Feb In My State 950

As you’ve no doubt seen in the news, many parts of the country are experiencing a push to ban firearms from government buildings. A significant portion of this new “outrage” is media-driven opportunism by gun control advocates. To help sort the legal facts from fiction, let’s take a look at how the law plays a role in securing your rights as a law-abiding gun owner.

The Second Amendment ensures the rights of all Americans to keep and bear arms. But lawmakers have differing opinions on how that applies to the California Capitol building and other public lands.

Here’s what you need to know about the past, the present, and the future of legally carrying a firearm on the grounds of California state buildings and other government properties.

Did the Events of January 6 Spark Change in California?

Unlike many states that have or are considering tightening their carry laws as a result of the events that occurred on January 6, California’s carry laws for our capitol are already as tight as can be. In 1967, a group of Black Panthers who had been open carrying firearms in Oakland, challenging the police in poor neighborhoods, marched on the California Capitol grounds. Their actions were legal at the time. This led to the passage of the Mulford Act, which outlawed most open carry in California. The statute was signed by Governor Ronald Reagan, who remarked upon signing the measure that he saw “no reason why on the street today a citizen should be carrying loaded weapons.”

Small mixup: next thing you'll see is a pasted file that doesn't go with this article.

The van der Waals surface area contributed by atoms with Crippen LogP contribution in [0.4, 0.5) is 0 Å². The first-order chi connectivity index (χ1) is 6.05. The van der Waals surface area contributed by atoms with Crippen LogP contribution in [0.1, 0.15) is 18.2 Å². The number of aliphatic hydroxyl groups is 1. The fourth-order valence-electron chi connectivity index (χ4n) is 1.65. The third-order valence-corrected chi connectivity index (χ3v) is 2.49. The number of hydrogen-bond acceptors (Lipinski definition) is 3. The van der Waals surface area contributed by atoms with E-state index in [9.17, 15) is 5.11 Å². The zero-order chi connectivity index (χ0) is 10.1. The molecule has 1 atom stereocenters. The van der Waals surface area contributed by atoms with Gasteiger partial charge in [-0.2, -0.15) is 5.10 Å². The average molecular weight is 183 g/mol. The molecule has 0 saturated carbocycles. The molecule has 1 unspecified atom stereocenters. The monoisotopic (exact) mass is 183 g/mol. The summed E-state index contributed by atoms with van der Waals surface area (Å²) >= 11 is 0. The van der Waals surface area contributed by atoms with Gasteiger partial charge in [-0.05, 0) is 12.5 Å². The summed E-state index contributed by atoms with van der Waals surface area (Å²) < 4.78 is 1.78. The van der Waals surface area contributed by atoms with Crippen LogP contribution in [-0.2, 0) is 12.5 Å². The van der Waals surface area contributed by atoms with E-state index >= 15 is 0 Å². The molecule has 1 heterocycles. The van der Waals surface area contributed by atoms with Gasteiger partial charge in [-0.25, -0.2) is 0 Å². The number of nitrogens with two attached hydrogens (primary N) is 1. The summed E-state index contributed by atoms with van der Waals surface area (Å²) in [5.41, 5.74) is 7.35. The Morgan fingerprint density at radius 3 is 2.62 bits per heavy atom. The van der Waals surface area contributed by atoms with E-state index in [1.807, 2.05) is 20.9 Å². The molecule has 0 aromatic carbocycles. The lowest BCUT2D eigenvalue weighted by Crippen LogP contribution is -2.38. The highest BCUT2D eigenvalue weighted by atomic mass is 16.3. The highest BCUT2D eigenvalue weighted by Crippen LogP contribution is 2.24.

For many years, California has generally restricted possession of firearms within state or local public buildings. Cal. Penal Code § 171b provides it is unlawful for any person to bring or possess within any state or local public building or at any meeting required to be open to the public (i.e. public commission, board and council meetings) any firearm, deadly weapon, knives with a blade length in excess of 4 inches, unauthorized tear gas weapons, tasers or stun guns, and any BB, pellet, spot marker, or paint guns. Security screening devices are set up at virtually every courthouse and government building that would detect someone trying to bring such items into a state building. This law is far-reaching, as “state or local public building” includes all buildings, or parts of buildings owned or leased by the state or local government, where state or local public employees are regularly present for the purpose of performing their official duties, or any building that contains a courtroom. An exception does exist for valid Carrying Concealed Weapons (“CCW”) license holders; however, as provided below, this exception is extremely limited as to most state offices and buildings.

Pursuant to Cal. Penal Code § 171c, it is unlawful for any person to bring a firearm into the State Capitol, any legislative office, any office of the Governor or other constitutional officer, any hearing room in which any committee of the Senate or Assembly is conducting a hearing, or upon the grounds of the State Capitol. This prohibition includes the other weapons listed above and extends to ammunition and explosives. Only CCW license holders who have express permission by the Chief Sergeants at Arms of the State Assembly and the State Senate are exempt from these restrictions.